‘Unregulated accommodation’ refers to the accommodation children in care typically over the age of 16 are supported to live in more ‘independently’. This type of accommodation is also referred to as ‘independent and semi-independent accommodation’ and often as ‘supported accommodation’.
In unregulated accommodation, children are legally only able to receive ‘support’ and not ‘care’ as they would in foster care or a residential children’s home.
Unlike children’s homes, which are registered with Ofsted and regularly inspected, there is no legal minimum standard for unregulated accommodation. This means there can be large variation in the quality of these homes, with many not meeting young people’s needs. Unregulated accommodation can even include tents, caravans, hostels and even barges on canals.
Why is unregulated accommodation used?
The aim of unregulated accommodation is to help young people in care on their way to living more independently.
But unregulated accommodation doesn’t provide the same level of support and care as foster care or children’s homes do, enabling young people to move into adulthood at a pace that’s right for them.
Some young people do not feel ready for this level of independence and don’t receive the support they need, especially during critical periods like school exams.
Young people are being disproportionately pushed into unregulated accommodation not because it’s right for them, but because of a lack of places elsewhere.
How many young people live in unregulated accommodation?
There has been a huge increase in children placed in unregulated homes (including homes out of their local area) in recent years, disproportionate to increases in the numbers of children in care.
As of 31 March 2019, there were over 6,000 children in care living in unregulated settings – up by 80% since 2010. This increase has been driven by an increasing number of older teenagers in care and a lack of regulated capacity in foster care or children’s homes.
What’s the issue with unregulated accommodation?
Individuals and organisations, including Become, have raised strong concerns that some of this accommodation is unsuitable or unsafe for young people to live in.
In some cases, semi-independent or supported types of accommodation may be the right option for some young people preparing to leave care, when considered as part of a thorough and managed assessment of their needs which listens to and considers their views.
But this doesn’t happen consistently enough.
Much of the provision is not being properly run, offering basic and infrequent help in poor quality accommodation, rather than the right level of support to safeguard young people and help them develop the skills they need to live independently.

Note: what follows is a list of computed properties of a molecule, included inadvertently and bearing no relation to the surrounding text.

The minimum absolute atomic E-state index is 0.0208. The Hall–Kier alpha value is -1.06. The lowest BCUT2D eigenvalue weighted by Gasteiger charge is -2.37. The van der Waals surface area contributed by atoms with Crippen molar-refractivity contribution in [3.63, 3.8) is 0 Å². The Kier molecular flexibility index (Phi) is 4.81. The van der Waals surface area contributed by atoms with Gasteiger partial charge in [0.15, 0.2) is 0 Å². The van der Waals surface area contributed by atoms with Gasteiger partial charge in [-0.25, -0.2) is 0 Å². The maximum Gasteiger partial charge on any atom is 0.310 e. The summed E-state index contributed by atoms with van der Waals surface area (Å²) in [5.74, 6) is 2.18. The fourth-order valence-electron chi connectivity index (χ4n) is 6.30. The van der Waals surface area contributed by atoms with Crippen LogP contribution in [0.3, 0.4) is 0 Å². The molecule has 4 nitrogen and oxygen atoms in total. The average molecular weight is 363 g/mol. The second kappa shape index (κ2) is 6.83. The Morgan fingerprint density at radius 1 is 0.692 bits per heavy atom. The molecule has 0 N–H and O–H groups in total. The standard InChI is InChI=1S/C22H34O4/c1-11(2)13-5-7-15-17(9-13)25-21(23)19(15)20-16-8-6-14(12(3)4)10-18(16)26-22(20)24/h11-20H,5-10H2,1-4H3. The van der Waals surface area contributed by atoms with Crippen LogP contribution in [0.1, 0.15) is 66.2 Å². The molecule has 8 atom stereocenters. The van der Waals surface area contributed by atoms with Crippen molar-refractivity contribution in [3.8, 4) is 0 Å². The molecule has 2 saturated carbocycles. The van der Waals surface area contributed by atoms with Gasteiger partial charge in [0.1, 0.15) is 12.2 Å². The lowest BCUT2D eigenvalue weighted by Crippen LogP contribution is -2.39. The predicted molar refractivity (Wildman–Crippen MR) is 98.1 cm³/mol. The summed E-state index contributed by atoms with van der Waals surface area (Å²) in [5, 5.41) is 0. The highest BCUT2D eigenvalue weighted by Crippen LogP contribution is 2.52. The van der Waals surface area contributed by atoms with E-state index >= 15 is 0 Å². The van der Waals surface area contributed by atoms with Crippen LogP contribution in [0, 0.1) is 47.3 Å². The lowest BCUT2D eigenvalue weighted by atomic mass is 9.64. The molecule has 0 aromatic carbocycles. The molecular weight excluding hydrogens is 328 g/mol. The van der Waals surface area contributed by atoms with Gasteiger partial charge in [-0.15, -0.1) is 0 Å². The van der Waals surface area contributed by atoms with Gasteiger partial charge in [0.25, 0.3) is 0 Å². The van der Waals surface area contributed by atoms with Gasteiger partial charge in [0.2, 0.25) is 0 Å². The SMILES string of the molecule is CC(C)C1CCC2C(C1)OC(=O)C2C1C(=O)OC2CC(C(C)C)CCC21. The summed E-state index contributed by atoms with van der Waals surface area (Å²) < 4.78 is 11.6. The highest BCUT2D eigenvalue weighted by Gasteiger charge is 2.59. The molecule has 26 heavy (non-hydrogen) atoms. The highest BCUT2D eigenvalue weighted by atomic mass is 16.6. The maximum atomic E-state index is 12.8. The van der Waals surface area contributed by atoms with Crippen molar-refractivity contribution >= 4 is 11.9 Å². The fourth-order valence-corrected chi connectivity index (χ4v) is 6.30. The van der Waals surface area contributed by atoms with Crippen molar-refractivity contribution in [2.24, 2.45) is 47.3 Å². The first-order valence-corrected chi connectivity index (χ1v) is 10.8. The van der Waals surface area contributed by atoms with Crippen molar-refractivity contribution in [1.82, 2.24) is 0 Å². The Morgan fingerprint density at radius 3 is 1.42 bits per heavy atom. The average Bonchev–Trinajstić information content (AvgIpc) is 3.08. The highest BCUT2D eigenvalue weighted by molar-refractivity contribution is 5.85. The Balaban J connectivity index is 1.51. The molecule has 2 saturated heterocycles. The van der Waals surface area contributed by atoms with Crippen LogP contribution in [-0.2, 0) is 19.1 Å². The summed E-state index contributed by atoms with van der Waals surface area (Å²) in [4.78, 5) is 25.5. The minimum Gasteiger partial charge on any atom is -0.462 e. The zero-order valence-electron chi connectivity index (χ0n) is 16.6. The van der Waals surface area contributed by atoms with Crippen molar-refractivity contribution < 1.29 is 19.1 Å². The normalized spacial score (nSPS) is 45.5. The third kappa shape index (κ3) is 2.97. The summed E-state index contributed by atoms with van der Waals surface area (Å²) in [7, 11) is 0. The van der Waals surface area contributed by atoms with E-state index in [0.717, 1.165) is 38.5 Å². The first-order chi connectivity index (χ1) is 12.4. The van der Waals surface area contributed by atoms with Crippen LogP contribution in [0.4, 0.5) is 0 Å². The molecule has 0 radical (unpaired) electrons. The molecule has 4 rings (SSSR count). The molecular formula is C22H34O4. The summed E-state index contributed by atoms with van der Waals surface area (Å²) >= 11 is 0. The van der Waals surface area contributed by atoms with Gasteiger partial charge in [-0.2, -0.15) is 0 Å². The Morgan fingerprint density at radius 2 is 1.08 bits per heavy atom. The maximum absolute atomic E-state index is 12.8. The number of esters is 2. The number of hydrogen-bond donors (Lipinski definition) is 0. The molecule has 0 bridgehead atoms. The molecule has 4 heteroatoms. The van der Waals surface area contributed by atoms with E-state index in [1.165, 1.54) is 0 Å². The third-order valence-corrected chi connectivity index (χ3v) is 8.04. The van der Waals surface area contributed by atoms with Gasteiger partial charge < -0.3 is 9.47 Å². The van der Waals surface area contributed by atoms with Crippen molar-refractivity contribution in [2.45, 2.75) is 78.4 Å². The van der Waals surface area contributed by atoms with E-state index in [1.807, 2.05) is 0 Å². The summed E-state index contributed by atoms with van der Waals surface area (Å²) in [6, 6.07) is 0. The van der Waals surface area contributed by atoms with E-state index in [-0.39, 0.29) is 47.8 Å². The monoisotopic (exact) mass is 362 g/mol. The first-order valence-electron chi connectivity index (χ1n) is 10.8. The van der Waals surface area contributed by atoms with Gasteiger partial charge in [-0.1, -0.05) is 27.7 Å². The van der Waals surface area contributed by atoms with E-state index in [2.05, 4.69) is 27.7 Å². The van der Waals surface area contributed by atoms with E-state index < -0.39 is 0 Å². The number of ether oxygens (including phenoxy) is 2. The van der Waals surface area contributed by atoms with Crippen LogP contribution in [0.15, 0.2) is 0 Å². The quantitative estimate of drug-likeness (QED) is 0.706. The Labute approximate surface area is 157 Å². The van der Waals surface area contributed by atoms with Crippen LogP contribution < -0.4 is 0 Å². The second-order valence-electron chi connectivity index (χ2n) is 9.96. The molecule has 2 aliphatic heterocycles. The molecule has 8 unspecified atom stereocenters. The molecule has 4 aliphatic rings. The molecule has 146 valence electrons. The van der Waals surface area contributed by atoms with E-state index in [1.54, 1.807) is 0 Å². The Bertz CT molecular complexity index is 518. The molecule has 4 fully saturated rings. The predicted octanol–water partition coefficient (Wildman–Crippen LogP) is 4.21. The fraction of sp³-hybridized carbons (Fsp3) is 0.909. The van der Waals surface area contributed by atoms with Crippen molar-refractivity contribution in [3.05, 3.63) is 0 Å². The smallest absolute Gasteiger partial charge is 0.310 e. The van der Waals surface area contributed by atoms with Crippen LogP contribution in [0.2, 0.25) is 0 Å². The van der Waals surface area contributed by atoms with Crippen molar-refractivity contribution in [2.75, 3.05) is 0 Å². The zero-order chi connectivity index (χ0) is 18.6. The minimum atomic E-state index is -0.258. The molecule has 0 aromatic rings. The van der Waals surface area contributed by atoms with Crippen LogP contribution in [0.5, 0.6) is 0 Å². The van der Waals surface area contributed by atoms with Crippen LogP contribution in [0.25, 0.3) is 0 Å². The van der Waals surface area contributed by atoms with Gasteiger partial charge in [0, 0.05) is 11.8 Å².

In some instances, this is leaving young people at significant risk of exploitation.
The impact of placing children and young people in the wrong kind of accommodation can be damaging. It can mean placing them far away from friends and family, in unsuitable and unsafe conditions.
We regularly hear from young people who are unhappy where they are living.
If you are in care and unhappy with your housing, you can call our Care Advice Line on 0800 023 2033.
Although banning unregulated accommodation for under 16s is the right thing to do, without accompanying change to boost the sufficiency of regulated placements and properly protect 16- and 17-year olds by guaranteeing them care, the government’s action makes the current issues even more acute.
What changes do we want to see?
In our submission to the Department for Education’s consultation on reforms to unregulated provision for children in care and care leavers in June 2020, we set out that:
All children in care should receive care up until the age of 18, including those aged 16 and 17.
A separate set of national standards will establish a ‘two-tier’ care system for children aged 16 and 17 who enter independent or semi-independent accommodation. This will contradict the intentions of other recent welcome policy developments– such as Staying Put, Staying Close and the extension of personal adviser support to 25 – to extend care and support to reflect good (corporate) parenting.
Urgent action is needed to improve experiences for children in independent and semi-independent accommodation, but these proposals risk continuing to fail thousands of young people in care.
All places where children in care live should be regulated and inspected. We believe it is unacceptable to maintain unregulated provision of any kind. We recognise that independent and semi-independent settings can be the right option for some 16 and 17-year olds, but it is critical they can feel safe in the knowledge that where they live is properly regulated and inspected by Ofsted and can deliver them care.